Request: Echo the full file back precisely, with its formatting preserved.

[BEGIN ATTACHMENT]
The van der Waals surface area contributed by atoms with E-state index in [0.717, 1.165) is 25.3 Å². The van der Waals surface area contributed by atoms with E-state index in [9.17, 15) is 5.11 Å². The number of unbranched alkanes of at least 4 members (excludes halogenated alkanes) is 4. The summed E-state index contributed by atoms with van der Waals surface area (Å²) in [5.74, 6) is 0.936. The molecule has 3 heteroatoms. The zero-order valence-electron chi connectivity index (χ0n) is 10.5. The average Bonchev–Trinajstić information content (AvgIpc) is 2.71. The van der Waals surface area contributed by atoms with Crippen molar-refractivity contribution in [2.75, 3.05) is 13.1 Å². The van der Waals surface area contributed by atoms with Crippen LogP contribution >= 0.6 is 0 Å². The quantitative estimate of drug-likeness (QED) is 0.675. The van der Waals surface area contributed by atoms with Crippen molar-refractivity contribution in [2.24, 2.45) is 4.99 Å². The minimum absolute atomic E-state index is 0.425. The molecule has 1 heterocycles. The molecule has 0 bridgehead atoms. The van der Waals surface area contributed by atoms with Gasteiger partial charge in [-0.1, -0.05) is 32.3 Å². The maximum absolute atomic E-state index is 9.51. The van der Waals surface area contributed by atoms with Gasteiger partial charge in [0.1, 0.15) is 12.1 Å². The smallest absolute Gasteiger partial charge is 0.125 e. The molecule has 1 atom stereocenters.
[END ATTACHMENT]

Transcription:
The van der Waals surface area contributed by atoms with E-state index in [0.717, 1.165) is 25.3 Å². The van der Waals surface area contributed by atoms with E-state index in [9.17, 15) is 5.11 Å². The number of unbranched alkanes of at least 4 members (excludes halogenated alkanes) is 4. The summed E-state index contributed by atoms with van der Waals surface area (Å²) in [5.74, 6) is 0.936. The molecule has 3 heteroatoms. The zero-order valence-electron chi connectivity index (χ0n) is 10.5. The average Bonchev–Trinajstić information content (AvgIpc) is 2.71. The van der Waals surface area contributed by atoms with Crippen molar-refractivity contribution in [2.75, 3.05) is 13.1 Å². The van der Waals surface area contributed by atoms with Crippen LogP contribution >= 0.6 is 0 Å². The quantitative estimate of drug-likeness (QED) is 0.675. The van der Waals surface area contributed by atoms with Crippen molar-refractivity contribution in [2.24, 2.45) is 4.99 Å². The minimum absolute atomic E-state index is 0.425. The molecule has 1 heterocycles. The molecule has 0 bridgehead atoms. The van der Waals surface area contributed by atoms with Gasteiger partial charge in [-0.1, -0.05) is 32.3 Å². The maximum absolute atomic E-state index is 9.51. The van der Waals surface area contributed by atoms with Gasteiger partial charge in [0.1, 0.15) is 12.1 Å². The smallest absolute Gasteiger partial charge is 0.125 e. The molecule has 1 atom stereocenters.